The Australian Government will not follow America's lead and leave the Paris Climate Agreement, saying the global accord can still provide "very meaningful" action to limit global warming.
The United States -- the second-largest greenhouse gas emitter in the world -- will pull out of the Paris Agreement, President Donald Trump announced early Friday morning (AEST), in fulfillment of one of his key election promises.
The Paris Climate Agreement was drawn up in December 2015, and has since been ratified by 148 member nations, encompassing over 80 per cent of the total greenhouse gas emissions worldwide. The United States' withdrawal brings that down to less than 70 per cent.
Prime Minister Malcolm Turnbull said Trump's decision was "disappointing but not at all surprising".
"Trump's position on this matter has been very, very well known," Turnbull told reporters from Singapore, where he is delivering the keynote address at the Asia Security summit later in the day.
He also reaffirmed Australia's ongoing commitment to the Accord, and suggested a more environmentally friendly energy market was inevitable, regardless of the American Government's decision.
"We would prefer the United States to remain part of the agreement. We are committed to the agreeement," he said.
"The important thing is to ensure that we maintain energy supplies that are affordable, that are reliable, secure, and that we meet our emissions targets and we are on track to do just that."
Opposition Leader Bill Shorten has called on the Australian Government to put pressure on its close ally to reconsider the decision.
"Labor is deeply disappointed by the failure of the U.S. to uphold this important international agreement," Shorten tweeted.
Labor urges the Prime Minister & the Government to press the United States to reconsider its decision on the Paris Agreement.— Bill Shorten (@billshortenmp) June 1, 2017
In a television interview early Friday, Environment Minister Josh Frydenberg steered clear of condemning the decision, instead focusing on Australia's ongoing role.
While it was "clearly preferable to have the U.S. at the table", the Paris Agreement was "still a very meaningful agreement", Frydenberg told the ABC's News Breakfast.
"We (Australia) represent about 1.3 or 1.4 per cent of the world's emissions and if you count up all those countries who have emissions production under 2 per cent, that makes up 40 per cent of the total international emissions profile. That's why what Australia does is important too."
Australia's Chief Scientist Alan Finkel said Thursday if the U.S. pulled out, "That's a blow to the accord but it's not fatal".
The current agreement commits to limiting global warming to less than two degrees above pre-industrial levels and set five-yearly targets for signatory nations.
Australia only ratified the Agreement six months ago, nearly a year after it was drawn up and weeks before Trump assumed the presidency.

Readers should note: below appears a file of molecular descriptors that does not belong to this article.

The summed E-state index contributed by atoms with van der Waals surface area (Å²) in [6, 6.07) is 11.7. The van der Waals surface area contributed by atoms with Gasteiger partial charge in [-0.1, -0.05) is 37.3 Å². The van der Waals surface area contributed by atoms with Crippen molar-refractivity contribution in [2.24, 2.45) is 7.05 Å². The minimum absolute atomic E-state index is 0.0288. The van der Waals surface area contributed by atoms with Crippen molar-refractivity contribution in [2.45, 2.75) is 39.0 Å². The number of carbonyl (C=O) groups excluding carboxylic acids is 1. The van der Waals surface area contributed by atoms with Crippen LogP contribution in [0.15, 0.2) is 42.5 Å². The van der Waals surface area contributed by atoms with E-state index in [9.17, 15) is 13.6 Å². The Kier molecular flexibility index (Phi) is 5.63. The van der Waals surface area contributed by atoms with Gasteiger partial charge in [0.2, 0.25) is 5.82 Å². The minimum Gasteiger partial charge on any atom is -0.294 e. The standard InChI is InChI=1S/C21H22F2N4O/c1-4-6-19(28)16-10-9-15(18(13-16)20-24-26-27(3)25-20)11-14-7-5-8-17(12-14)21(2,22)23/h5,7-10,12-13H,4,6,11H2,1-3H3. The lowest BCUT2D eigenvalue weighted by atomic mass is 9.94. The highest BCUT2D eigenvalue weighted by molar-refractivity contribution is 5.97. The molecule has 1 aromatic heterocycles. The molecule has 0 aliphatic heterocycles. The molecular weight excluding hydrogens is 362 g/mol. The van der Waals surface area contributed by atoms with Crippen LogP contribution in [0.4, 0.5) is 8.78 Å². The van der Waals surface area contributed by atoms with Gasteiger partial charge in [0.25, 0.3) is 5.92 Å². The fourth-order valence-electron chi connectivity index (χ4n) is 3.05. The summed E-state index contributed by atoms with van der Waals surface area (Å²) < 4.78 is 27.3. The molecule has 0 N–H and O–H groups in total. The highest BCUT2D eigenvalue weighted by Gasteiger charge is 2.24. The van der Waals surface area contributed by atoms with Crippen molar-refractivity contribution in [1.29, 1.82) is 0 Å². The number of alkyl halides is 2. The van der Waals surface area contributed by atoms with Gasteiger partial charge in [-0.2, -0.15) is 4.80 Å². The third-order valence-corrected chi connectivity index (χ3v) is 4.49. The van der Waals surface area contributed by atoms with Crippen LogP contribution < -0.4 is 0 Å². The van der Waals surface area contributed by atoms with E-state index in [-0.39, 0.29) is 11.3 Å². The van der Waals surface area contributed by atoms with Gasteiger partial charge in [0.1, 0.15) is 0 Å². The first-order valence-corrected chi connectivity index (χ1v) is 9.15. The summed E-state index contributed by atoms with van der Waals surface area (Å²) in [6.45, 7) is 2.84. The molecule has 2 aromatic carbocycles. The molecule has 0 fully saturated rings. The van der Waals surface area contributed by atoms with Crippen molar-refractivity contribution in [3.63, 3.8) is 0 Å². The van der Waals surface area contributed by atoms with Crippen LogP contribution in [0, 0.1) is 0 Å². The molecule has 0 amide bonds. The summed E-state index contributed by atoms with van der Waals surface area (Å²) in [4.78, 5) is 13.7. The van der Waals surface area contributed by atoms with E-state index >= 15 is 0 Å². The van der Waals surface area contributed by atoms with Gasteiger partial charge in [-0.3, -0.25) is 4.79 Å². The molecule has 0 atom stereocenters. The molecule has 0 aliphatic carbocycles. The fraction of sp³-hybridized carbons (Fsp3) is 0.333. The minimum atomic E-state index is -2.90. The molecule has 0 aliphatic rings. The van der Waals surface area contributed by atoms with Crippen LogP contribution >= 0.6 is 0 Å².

Prime Minister Malcolm Turnbull told Parliament in the hours leading up to the U.S. announcement he was "committed" to the agreement, despite pressure from several members of his backbench to reassess Australia's involvement.
"We are on track to meet our targets," Turnbull said in Canberra on Thursday.
"That's our commitment -- affordable, reliable energy, and meeting our emissions reduction targets in accordance with the Paris treaty."
But independent analysis by analysis site, Climate Action Tracker, disagrees.
Australia's target in the Paris agreement is to reduce its emissions to between 26 and 28 per cent below 2005 levels by the year 2030. According to the tracker, Australia is currently on track to increase its emissions on 2005 levels by around 21 per cent.
Prominent Liberal backbencher Craig Kelly has made no secret of his support for America's withdrawal, posting on social media Thursday that he had "champagne on ice" in readiness to celebrate the announcement.
He welcomed the news on Friday morning, saying it was a good decision by the US, as the Paris Agreement did little for the environment and leaving it would boost America's economy.
"It places the US at a significant competitive disadvantage, especially against China and against Russia," he told Sky News.
"Where the US was required to make real and substantial cuts that would have harmed its economy, China was able to increase its emissions to its heart's content up to the year 2030 and then it didn't have to make any reductions whatsoever.
"I don't think it is in Australia's strategic interests to see the US weakened vis-à-vis Russia and China."
Trump has said he wants to negotiate back into the Paris Accord -- which he claimed was devised to disadvantage U.S. industry -- or come up with a new, "much better" pact, but it's not clear what the terms of such an agreement would be.
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